As they picked their way through India's dense, overpopulated slums, cricket icon Steve Waugh and his investment banking friend Dean Honan saw great struggle, but also great opportunity.
India needs houses, badly. Waugh and Honan are determined to build them.
The two are something of an odd couple. Waugh's face is weather-beaten after long hours in the middle of the park, while Honan has the slicked-back hair and designer stubble of a financial type.
The partnership started from Honan's "yearning" to go to India, where the former Morgan Stanley vice president sniffed money to be made.
Waugh, who also does extensive charity work in India, took him to Mumbai's Dharavi slums, "probably the worst slums in the world".
"Along the way we just saw all the property, and it was just a common theme, we thought this was a great sector to be involved in."
When it launches early next year, Waugh Global Realty – part-owned by Waugh, Honan and Indian development tycoon Tarun Mehrota of Puri Constructions – aims to sell off-the-plan investment properties, largely apartment complexes in the outer suburbs of India's big cities, to Indian expats living in Australia.
The firm will focus on the luxury end of the market initially, but plans to roll out mid-range options if all goes well.
Buyers are anticipated to be investors rather than owner-occupiers. A percentage of the profits – the founders wouldn't say how much – will go to Waugh's charity projects.
The firm will sell the houses and find tenants in India, while Puri handles the construction.
"This country just will not say no," said Honan.
"With 13 per cent interest rates and 15 per cent inflation the property market just continued from strength to strength. Both Steve and I think that with Prime Minister Narendra Modi now at the helm and opening up the markets and removing the barriers, I think the sky's the limit for the Indian market."
Waugh's reputation for absolute integrity, forged on pitches across the world, will go some way to selling the company's bona fides to risk-averse consumers scared of India's endemic corruption.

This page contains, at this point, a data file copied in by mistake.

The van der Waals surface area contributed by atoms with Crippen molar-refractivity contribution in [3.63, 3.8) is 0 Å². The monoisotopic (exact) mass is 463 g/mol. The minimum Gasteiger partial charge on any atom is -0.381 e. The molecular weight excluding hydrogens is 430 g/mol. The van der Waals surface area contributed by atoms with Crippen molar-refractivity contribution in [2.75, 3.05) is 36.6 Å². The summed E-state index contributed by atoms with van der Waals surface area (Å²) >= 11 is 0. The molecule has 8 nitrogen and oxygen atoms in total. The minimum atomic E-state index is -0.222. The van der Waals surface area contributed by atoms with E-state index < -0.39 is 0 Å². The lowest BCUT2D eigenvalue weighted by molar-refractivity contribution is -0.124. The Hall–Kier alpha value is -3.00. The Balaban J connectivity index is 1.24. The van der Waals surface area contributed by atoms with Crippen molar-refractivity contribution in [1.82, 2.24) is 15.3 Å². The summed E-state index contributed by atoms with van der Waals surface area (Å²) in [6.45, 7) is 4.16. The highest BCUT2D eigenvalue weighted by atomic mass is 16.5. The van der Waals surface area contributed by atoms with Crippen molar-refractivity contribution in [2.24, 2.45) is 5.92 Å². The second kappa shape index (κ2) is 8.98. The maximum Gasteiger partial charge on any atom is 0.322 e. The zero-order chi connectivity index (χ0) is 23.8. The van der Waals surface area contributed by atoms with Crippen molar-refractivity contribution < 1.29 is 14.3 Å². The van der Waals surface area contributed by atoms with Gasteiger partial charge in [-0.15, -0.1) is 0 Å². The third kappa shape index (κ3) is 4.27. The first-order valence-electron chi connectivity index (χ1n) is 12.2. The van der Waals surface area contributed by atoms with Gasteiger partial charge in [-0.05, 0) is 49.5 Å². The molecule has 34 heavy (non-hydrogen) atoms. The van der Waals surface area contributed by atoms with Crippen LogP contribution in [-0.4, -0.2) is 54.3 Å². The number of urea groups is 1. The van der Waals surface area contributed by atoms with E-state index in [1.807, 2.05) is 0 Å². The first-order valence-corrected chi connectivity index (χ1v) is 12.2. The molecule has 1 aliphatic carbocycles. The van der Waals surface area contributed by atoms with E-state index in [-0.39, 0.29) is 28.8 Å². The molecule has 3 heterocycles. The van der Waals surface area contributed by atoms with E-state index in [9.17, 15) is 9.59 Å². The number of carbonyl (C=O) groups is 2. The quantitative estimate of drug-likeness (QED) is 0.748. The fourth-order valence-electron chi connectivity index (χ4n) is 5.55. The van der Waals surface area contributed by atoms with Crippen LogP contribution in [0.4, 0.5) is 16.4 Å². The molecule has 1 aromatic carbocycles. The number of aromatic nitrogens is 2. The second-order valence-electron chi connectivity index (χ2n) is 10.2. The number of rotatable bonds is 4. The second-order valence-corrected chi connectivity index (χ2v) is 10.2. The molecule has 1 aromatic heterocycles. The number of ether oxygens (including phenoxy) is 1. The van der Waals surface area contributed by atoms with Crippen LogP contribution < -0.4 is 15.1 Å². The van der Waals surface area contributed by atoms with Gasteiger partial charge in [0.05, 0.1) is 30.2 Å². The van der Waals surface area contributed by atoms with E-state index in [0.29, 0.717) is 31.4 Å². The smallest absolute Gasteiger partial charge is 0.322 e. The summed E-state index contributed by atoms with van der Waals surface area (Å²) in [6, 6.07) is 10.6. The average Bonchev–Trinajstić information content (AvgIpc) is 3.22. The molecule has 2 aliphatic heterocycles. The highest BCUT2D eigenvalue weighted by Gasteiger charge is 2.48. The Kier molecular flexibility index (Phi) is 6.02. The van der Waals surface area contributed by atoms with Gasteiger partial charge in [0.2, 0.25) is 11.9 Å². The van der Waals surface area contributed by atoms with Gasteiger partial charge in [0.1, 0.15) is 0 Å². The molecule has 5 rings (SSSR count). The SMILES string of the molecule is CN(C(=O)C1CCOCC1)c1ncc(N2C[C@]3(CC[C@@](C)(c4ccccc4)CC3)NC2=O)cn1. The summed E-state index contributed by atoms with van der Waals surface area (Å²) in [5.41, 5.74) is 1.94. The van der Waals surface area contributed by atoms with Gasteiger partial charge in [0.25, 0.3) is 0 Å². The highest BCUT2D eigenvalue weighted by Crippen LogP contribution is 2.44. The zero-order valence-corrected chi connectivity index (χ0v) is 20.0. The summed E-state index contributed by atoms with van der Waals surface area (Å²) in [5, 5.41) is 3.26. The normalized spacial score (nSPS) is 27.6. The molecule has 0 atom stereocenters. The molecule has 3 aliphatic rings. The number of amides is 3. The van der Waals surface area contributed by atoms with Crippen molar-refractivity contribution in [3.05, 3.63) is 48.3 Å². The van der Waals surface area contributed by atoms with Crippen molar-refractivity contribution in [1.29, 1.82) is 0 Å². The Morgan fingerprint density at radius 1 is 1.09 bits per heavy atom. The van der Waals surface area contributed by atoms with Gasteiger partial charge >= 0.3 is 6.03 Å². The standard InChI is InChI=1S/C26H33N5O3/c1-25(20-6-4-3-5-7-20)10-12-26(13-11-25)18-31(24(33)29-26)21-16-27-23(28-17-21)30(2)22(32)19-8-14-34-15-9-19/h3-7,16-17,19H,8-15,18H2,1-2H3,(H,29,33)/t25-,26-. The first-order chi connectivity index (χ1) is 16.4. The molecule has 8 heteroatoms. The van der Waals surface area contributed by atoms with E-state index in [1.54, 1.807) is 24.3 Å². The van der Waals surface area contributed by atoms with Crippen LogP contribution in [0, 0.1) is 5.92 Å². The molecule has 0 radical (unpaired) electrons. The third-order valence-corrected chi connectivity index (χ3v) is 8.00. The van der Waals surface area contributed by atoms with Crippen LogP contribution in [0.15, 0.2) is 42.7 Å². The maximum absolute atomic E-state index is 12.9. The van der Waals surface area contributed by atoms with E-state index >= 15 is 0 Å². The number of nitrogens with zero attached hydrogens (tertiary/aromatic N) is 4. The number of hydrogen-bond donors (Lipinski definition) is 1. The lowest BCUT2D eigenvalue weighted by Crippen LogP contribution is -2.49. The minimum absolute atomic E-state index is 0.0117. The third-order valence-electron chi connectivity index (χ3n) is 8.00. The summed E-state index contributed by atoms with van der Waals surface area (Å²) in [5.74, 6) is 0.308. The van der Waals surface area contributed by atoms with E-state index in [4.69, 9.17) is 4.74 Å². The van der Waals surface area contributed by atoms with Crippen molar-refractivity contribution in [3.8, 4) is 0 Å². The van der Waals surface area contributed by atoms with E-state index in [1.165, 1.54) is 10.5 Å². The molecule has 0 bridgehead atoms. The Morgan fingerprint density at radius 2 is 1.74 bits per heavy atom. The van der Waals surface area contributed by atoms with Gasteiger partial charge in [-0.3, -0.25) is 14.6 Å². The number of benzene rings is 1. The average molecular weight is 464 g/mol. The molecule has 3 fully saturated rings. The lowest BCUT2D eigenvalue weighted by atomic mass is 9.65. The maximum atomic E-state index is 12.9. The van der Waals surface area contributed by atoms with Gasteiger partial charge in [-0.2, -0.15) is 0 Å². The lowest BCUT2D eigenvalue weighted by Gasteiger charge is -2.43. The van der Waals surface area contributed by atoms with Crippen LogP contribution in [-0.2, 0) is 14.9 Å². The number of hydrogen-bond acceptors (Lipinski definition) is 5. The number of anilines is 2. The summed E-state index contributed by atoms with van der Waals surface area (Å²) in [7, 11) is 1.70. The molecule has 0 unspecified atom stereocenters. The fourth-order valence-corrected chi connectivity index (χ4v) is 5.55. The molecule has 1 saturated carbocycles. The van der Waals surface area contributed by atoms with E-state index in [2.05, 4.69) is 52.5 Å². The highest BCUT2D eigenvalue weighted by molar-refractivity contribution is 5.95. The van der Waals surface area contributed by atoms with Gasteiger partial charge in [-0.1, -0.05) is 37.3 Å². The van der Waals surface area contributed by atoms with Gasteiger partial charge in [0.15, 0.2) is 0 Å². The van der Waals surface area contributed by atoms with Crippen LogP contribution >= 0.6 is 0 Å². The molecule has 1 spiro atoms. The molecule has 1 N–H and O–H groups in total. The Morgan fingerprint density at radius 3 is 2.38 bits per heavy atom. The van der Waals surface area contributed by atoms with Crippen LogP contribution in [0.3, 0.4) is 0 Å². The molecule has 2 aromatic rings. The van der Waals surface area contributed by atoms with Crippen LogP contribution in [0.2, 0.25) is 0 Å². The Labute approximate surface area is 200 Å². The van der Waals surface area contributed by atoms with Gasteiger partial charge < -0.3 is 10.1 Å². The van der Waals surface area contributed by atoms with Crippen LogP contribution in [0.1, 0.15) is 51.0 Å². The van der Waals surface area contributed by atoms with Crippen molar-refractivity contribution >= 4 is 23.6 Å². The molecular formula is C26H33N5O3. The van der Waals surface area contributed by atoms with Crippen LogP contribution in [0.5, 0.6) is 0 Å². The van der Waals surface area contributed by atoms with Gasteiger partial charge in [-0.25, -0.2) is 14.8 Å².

"We see that as our point of difference – we only partner up with the most prestigious, the most trusted developers in India," said Waugh.
"Indians are a bit sceptical, and that's probably why they haven't invested in the past, so our point of difference will be service, dealing with quality developers, and ensuring that what we say actually happens."
Waugh is already involved in property development in India through his Sporting Edge Communities business, which offers sports and recreation-related town planning advice to Indian developers. It was through this venture that he first met Modi, then the Chief Minister of Gujarat.
"He was known then as a person who got things done. In the meetings he'd say yes or no – if he liked what you were doing he'd go for it, if he didn't he wouldn't do it. Very decisive. He makes decisions.
"He's making it easier to invest and easier to do business. He's cutting a lot of the red tape out – I think that's been the problem probably in the past, you get bogged down and projects take a long time to get off the ground."
Waugh and Honan are both enthusiastic about what Modi's engagement with Australia will mean for their business.
"What I see in Modi and what I'm excited about is the Indians living abroad, they want to invest back in their country," said Honan.
"For the last 10, 15 years they haven't done that because of things like corruption and certain structural issues. He's cleaning that up."